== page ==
Pharmaceutical

Hamburg, Sharfstein to head troubled FDA

The Obama administration has named two doctors to head up the much-criticized U.S. Food and Drug Administration (FDA), individuals who are known for speaking out about public safety. Sources say Margaret Hamburg, a physician and former New York City health commissioner, was selected to run the agency with Joshua Sharfstein, of the Baltimore health commission, as her chief deputy, according to The Washington Post.

Sharfstein made headlines in 2007 when he convinced the FDA to restrict the use of over-the-counter children’s cough and cold medicines based on evidence they can cause serious health complications and even death in children.

If there is one government agency that needs overhauling, it is clearly the FDA. The agency has been under scrutiny for the past few years over contaminated food and drug products that have harmed and even killed Americans.

The agency is still feeling the repercussions from the tainted heparin scandal. Last year more than 80 Americans died and several more were made seriously ill after receiving injections of specific batches of the blood thinner that had been manufactured in a China plant. Those batches were found to have been contaminated with oversulfated chondroitin sulfate (OSCS), a contaminant that mimics heparin but can cause serious allergic reactions.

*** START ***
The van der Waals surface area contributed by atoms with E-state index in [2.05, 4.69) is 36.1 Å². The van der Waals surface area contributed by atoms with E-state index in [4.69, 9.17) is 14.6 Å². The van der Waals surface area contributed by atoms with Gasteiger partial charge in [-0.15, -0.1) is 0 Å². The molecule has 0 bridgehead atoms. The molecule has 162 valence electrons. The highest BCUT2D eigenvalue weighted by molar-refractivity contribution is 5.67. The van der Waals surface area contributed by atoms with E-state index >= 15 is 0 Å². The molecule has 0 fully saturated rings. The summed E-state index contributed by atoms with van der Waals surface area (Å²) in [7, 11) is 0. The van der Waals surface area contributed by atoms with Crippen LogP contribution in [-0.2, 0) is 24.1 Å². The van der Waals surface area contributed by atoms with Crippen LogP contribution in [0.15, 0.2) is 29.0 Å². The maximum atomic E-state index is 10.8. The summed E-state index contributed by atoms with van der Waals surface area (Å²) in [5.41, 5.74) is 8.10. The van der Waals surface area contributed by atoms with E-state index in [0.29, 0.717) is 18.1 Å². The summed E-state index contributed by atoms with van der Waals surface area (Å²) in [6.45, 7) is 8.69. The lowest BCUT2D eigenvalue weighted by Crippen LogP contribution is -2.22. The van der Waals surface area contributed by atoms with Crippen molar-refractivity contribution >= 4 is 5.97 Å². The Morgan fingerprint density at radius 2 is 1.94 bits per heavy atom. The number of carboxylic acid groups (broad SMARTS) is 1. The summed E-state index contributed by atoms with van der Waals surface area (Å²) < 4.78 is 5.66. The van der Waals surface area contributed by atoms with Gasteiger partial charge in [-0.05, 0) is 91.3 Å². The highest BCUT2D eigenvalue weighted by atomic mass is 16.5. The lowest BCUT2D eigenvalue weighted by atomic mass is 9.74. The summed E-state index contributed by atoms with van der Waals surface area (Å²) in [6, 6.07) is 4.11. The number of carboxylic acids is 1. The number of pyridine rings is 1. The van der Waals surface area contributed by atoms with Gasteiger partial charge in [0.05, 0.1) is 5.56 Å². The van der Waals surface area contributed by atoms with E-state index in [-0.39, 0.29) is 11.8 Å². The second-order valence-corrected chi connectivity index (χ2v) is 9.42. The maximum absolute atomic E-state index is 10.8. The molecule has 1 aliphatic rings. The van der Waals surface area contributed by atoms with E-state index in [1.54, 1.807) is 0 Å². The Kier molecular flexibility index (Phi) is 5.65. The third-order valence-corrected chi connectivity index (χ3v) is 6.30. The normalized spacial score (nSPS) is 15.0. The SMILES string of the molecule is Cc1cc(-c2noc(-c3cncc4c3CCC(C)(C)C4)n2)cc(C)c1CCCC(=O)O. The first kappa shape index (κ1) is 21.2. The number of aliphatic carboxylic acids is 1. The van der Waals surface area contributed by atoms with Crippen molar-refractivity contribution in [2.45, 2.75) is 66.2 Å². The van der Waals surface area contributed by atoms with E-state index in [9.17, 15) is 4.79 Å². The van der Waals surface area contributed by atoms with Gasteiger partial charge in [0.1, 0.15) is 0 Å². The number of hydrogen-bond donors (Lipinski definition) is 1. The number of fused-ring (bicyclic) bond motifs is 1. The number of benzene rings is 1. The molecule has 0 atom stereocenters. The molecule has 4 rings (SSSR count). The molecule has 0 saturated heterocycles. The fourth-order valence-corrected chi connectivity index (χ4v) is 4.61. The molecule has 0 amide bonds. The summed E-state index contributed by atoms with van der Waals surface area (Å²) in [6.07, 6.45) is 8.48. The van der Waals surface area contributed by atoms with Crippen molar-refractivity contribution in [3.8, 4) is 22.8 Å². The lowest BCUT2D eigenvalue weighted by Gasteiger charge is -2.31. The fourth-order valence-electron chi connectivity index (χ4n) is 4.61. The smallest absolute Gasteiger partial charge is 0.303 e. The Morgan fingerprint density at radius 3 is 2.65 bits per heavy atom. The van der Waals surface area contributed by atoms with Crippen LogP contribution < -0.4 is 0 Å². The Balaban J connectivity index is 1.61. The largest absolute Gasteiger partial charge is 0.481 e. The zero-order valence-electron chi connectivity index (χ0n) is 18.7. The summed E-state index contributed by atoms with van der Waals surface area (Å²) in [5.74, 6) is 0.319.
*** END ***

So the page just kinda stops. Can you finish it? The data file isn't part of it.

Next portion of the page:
Following the revelation, the FDA admitted that it simply did not have manpower to properly inspect foreign food and drug manufacturing plants. Since then the FDA has taken measures to step up its inspections by opening field offices overseas. The first three offices opened late last year in China.

The FDA employs more than 11,000 employees and an annual operating budget of $2 billion.